UN bemoans child marriages

The United Nations (UN) today bemoaned the scourge of child marriages, saying they undermine the dignity and well-being of girls and socio-economic well-being of communities.

Reza Hossaini
Reza Hossaini

“The United Nations today adds its voice to ongoing calls to end child marriages in Zimbabwe. Child marriages are not only an affront to the dignity and well-being of individual girls; they also deprive nations of the social and economic benefits that derive from an educated and skilled female population,” said the UN in a statement.

“I call upon all stakeholders to accelerate efforts to end this harmful practice,” Bishow Parajuli, UN resident coordinator in Zimbabwe said.

He added: “The notion that girls, some as young as 12, are fair game for marriage should no longer be condoned in this day and age. Child marriages are not only detrimental to the development and wellbeing of these young girls; they also pose a threat to the very wellspring of this country. We must redouble our efforts to reverse this trend.”

The justice system has been criticised for allowing girls as young as 12 years of age to engage in sexual activities.

The prosecutor general, Johannes Tomana, who publicly supported sex with young girls is currently under fire from women and human rights defenders, with President Robert Mugabe’s wife, Grace, openly calling for him to be fired.

Statistics from the 2014 Multiple Indicator Cluster Survey show that 24 per cent of girls aged between 15 to 19 years are married or in a union.

A recent analysis of the 2012 National Housing and Population Census by the Zimbabwe Statistics Agency (Zimstat) shows that the majority of child marriages occur in rural areas, in districts like Chiredzi, Kariba Rural, Makonde, Mbire, Muzarabani, Sanyati, and Shamva.

However, child marriages are not restricted to rural areas, with the analysis also showing that almost half of all teenagers in Epworth, an urban area in Harare, are married.

“On too many occasions, girls who are married have been rendered vulnerable to HIV infection and deprived of their rights to education and to health, particularly their right to look after their sexual and reproductive health” Parajuli said.

He added: “We (UN) strongly urge the government to speed up the process of aligning marriage laws,” as “this will be a necessary and important step towards eliminating child marriages.”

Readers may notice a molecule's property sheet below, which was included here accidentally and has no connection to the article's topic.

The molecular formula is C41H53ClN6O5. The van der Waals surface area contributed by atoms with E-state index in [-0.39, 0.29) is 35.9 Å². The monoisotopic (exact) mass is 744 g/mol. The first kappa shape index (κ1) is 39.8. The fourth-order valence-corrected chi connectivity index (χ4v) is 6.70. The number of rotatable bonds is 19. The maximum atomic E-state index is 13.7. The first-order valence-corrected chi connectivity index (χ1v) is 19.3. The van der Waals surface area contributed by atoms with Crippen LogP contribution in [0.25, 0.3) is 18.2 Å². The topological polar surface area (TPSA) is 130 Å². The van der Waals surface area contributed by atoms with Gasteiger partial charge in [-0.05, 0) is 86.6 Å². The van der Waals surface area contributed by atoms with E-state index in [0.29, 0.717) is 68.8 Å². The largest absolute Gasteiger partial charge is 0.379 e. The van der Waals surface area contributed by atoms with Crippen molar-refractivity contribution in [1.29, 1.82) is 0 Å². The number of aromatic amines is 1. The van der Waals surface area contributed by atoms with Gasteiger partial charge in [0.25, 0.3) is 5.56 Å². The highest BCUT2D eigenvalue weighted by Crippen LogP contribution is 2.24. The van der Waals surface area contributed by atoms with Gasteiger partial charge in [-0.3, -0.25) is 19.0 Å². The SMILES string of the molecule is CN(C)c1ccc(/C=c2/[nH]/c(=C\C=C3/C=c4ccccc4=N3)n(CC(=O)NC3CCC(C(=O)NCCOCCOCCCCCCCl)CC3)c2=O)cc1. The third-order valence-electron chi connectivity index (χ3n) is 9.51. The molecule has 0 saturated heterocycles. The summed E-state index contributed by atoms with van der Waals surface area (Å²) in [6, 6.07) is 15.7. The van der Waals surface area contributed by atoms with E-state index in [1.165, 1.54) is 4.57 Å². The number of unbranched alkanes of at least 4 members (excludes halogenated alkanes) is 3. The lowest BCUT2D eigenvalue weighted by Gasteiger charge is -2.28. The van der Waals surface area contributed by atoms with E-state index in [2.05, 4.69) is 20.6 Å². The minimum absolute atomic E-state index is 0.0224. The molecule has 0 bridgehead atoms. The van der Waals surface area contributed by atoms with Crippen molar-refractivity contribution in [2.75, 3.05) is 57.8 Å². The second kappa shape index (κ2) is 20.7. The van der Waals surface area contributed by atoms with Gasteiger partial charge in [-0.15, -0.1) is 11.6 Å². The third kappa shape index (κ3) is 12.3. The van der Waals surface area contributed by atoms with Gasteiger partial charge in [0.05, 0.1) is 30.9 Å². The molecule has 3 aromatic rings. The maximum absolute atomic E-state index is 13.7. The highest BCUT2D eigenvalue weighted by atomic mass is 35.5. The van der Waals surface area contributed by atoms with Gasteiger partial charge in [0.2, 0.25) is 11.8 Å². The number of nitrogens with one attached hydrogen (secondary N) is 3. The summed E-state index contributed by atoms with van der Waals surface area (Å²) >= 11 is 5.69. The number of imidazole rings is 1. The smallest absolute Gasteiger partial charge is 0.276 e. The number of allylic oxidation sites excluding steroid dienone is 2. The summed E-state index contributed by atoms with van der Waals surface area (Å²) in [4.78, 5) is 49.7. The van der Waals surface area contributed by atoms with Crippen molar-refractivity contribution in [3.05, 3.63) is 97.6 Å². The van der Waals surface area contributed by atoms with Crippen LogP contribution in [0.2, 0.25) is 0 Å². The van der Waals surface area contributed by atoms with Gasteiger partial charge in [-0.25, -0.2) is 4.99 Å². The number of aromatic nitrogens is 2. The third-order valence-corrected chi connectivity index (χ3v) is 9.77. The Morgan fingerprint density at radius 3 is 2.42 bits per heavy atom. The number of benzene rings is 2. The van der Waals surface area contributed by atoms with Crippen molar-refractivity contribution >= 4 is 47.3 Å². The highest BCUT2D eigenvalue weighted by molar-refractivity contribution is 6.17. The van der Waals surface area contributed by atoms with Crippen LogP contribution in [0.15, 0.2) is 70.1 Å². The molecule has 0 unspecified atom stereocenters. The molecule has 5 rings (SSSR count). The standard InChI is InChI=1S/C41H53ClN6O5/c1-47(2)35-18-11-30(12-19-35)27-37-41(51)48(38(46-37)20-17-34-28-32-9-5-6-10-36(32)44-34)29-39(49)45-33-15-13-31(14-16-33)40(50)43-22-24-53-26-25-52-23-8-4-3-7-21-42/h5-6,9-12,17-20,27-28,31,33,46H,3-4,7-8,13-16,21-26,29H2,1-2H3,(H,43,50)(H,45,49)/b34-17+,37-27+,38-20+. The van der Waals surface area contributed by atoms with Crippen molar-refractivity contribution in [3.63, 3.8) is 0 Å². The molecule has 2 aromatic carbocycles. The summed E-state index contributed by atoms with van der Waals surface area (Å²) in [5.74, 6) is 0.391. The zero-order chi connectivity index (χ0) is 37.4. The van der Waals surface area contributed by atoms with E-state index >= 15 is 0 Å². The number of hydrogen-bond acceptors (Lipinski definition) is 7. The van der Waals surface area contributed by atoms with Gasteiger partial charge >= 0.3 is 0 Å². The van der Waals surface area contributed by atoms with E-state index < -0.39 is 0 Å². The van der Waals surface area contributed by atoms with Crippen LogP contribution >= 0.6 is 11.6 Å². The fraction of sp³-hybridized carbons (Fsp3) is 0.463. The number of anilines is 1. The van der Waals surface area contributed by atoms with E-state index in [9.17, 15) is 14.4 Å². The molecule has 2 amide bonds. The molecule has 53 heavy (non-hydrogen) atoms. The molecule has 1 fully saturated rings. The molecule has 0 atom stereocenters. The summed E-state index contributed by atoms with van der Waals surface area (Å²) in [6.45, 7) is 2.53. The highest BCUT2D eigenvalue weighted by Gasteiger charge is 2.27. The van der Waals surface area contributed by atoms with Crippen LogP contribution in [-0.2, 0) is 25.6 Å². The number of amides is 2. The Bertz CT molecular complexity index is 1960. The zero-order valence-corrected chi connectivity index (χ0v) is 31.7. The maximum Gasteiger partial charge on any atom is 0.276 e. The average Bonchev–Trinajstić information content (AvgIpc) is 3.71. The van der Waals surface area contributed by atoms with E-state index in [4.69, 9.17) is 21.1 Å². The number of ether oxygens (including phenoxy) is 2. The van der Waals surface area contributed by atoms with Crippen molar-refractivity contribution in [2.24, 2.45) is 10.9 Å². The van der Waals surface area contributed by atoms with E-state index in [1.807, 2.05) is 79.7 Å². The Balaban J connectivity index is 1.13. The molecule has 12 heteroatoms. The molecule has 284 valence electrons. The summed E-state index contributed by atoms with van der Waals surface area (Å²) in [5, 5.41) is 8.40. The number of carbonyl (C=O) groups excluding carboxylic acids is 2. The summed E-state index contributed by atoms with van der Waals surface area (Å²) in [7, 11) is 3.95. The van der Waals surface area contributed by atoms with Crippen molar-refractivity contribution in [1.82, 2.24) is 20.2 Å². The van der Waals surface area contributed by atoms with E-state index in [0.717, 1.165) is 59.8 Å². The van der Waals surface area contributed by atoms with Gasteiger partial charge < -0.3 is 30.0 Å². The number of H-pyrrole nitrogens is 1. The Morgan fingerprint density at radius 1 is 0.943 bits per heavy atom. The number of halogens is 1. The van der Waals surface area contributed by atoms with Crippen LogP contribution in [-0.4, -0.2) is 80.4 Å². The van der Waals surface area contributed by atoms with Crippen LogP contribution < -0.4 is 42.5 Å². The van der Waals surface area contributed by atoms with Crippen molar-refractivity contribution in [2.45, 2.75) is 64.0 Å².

“It will also bring Zimbabwe’s laws in tandem with its commitments to United Nations resolution on Child, Early and Forced Marriage, the African Charter on the Rights and Welfare of the Child, and the 2015 African Union Common Position on Ending Child Marriage in Africa,” he said.

UN Women Representative, Delphine Serumaga said ensuring the protection of girls and women was a critical human right and economic issue that was directly linked to economic growth and poverty reduction.

“Ending child marriages is not a marginal social or women’s issue only. It has to concern all of us because of its negative impact on social and economic growth,” she said.

The UN said child marriage was a complex and multifaceted challenge which is often driven by economic, social and cultural factors and combating it required interventions that include supporting community leaders.

“These efforts should also be complemented by empowering girls with knowledge on sexual and reproductive health and with the resources to navigate difficult social situations, including coercive relationships,” said the UNFPA representative, Cheikh Cisse.

“Girls should be encouraged and supported to stay in school but for those who drop out, marriage should not be an option. They should be supported to gain access to skills development,” he said.

UNICEF representative, Reza Hossaini said a quality education opened the minds of young people to a world of mutual respect, learning and self-fulfilment.

“Lasting change can be achieved through the provision of quality education to young girls, along with adequate social and legal protection as well as other social services.”

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